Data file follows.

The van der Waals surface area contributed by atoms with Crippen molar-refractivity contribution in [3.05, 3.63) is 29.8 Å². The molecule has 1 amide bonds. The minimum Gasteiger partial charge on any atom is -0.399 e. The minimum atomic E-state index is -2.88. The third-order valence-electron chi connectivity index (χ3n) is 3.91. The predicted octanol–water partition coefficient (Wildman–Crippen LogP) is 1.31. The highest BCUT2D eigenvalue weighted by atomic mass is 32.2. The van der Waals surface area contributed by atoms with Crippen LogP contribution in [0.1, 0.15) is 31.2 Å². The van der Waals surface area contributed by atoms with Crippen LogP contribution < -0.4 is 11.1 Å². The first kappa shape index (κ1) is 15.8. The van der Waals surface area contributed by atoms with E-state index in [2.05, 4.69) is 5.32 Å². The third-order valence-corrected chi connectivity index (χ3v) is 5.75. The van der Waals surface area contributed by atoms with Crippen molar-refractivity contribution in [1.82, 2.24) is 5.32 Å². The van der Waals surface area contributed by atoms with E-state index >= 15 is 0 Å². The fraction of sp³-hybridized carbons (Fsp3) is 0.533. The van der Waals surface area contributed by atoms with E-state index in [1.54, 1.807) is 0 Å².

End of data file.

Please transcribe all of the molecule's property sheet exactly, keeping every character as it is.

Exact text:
The van der Waals surface area contributed by atoms with Crippen molar-refractivity contribution in [3.05, 3.63) is 29.8 Å². The molecule has 1 amide bonds. The minimum Gasteiger partial charge on any atom is -0.399 e. The minimum atomic E-state index is -2.88. The third-order valence-electron chi connectivity index (χ3n) is 3.91. The predicted octanol–water partition coefficient (Wildman–Crippen LogP) is 1.31. The highest BCUT2D eigenvalue weighted by atomic mass is 32.2. The van der Waals surface area contributed by atoms with Crippen LogP contribution in [0.1, 0.15) is 31.2 Å². The van der Waals surface area contributed by atoms with Crippen LogP contribution < -0.4 is 11.1 Å². The first kappa shape index (κ1) is 15.8. The van der Waals surface area contributed by atoms with E-state index in [2.05, 4.69) is 5.32 Å². The third-order valence-corrected chi connectivity index (χ3v) is 5.75. The van der Waals surface area contributed by atoms with Crippen molar-refractivity contribution in [1.82, 2.24) is 5.32 Å². The van der Waals surface area contributed by atoms with E-state index >= 15 is 0 Å². The fraction of sp³-hybridized carbons (Fsp3) is 0.533. The van der Waals surface area contributed by atoms with E-state index in [1.54, 1.807) is 0 Å².